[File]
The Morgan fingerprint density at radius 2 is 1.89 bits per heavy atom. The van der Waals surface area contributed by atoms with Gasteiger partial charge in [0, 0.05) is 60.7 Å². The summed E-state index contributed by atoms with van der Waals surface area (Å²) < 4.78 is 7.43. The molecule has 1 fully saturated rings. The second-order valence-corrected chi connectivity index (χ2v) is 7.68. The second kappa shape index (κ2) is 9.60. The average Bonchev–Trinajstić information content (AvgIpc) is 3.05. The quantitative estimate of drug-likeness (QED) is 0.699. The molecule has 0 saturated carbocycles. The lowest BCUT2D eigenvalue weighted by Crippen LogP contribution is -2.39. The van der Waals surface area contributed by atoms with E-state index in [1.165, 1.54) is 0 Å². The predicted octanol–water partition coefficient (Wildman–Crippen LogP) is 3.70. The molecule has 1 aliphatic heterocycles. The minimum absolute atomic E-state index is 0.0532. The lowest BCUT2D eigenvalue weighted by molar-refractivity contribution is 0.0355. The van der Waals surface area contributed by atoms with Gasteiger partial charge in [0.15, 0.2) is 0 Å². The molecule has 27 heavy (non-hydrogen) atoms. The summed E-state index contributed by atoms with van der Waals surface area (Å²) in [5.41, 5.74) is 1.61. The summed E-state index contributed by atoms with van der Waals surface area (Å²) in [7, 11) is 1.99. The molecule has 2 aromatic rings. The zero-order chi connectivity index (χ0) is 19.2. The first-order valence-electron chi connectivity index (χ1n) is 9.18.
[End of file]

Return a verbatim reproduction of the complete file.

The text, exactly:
The Morgan fingerprint density at radius 2 is 1.89 bits per heavy atom. The van der Waals surface area contributed by atoms with Gasteiger partial charge in [0, 0.05) is 60.7 Å². The summed E-state index contributed by atoms with van der Waals surface area (Å²) < 4.78 is 7.43. The molecule has 1 fully saturated rings. The second-order valence-corrected chi connectivity index (χ2v) is 7.68. The second kappa shape index (κ2) is 9.60. The average Bonchev–Trinajstić information content (AvgIpc) is 3.05. The quantitative estimate of drug-likeness (QED) is 0.699. The molecule has 0 saturated carbocycles. The lowest BCUT2D eigenvalue weighted by Crippen LogP contribution is -2.39. The van der Waals surface area contributed by atoms with E-state index in [1.165, 1.54) is 0 Å². The predicted octanol–water partition coefficient (Wildman–Crippen LogP) is 3.70. The molecule has 1 aliphatic heterocycles. The minimum absolute atomic E-state index is 0.0532. The lowest BCUT2D eigenvalue weighted by molar-refractivity contribution is 0.0355. The van der Waals surface area contributed by atoms with Gasteiger partial charge in [0.15, 0.2) is 0 Å². The molecule has 27 heavy (non-hydrogen) atoms. The summed E-state index contributed by atoms with van der Waals surface area (Å²) in [5.41, 5.74) is 1.61. The summed E-state index contributed by atoms with van der Waals surface area (Å²) in [7, 11) is 1.99. The molecule has 2 aromatic rings. The zero-order chi connectivity index (χ0) is 19.2. The first-order valence-electron chi connectivity index (χ1n) is 9.18.